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September 1989

Rhabdomyosarcoma: Contemporary Status and Future Directions: The Lucy Wortham James Clinical Research Award

Author Affiliations

From the Department of Radiation Oncology, Stanford (Calif) University School of Medicine.

Arch Surg. 1989;124(9):1015-1020. doi:10.1001/archsurg.1989.01410090021003

• Approximately two thirds of children with rhabdomyosarcoma will be cured of their tumor and become long-term survivors. Multidisciplinary care has brought about improvements in survival. Yet our therapies of today are suboptimal in many situations and demand intense effort toward improving cure rates and quality of life. Rhabdomyosarcoma is a complex childhood malignancy with differing anatomic sites of presentation and varying histologic subtypes, each presenting with unique patterns of growth, making it inappropriate to consider the disease a single entity. Avenues of future research involve cytogenetic and molecular genetic investigations that will aid in diagnosis and screening and, it is hoped, guide clinicians to more specific therapy.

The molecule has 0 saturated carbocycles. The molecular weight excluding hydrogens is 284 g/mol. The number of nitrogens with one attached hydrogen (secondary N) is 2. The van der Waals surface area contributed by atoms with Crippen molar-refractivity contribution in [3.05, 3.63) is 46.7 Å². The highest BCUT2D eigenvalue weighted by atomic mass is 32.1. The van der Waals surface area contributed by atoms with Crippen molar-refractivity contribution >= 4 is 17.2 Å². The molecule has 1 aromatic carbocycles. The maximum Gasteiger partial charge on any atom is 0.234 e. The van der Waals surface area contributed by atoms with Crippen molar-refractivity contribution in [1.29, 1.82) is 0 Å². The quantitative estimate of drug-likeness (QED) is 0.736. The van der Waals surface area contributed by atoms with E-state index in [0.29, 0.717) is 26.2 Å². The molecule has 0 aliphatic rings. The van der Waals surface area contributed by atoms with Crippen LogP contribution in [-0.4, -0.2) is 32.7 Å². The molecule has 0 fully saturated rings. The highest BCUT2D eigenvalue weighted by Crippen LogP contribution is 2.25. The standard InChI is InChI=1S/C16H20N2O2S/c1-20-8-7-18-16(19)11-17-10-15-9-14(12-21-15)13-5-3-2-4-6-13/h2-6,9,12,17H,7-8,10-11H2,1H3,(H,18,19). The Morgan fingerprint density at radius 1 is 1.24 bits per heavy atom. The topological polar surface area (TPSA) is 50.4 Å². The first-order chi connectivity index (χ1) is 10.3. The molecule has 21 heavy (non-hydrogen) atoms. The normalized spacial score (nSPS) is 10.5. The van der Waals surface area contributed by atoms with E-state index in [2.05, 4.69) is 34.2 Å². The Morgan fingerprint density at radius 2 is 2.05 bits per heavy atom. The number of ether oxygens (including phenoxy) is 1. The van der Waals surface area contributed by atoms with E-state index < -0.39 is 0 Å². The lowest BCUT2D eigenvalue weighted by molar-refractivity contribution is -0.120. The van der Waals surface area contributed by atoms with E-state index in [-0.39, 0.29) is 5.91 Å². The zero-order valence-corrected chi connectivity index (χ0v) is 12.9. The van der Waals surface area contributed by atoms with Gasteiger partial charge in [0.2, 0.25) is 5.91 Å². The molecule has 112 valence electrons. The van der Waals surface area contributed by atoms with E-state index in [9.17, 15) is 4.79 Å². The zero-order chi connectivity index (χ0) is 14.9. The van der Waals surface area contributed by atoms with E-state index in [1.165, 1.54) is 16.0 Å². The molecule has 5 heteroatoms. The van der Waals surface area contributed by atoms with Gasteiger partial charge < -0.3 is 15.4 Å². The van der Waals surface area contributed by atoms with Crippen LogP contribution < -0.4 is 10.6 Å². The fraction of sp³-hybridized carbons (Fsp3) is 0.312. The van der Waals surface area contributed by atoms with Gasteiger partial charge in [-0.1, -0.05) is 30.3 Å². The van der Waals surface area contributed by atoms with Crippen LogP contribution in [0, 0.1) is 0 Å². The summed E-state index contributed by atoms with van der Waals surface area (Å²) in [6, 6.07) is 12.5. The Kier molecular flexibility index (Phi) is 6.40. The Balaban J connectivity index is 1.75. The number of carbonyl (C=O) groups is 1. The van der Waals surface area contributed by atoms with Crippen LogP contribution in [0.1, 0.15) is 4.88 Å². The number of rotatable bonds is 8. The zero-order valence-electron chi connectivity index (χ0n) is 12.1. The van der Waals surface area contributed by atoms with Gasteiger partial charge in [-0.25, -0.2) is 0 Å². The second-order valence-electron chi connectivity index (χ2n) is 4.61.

(Arch Surg. 1989;124:1015-1020)

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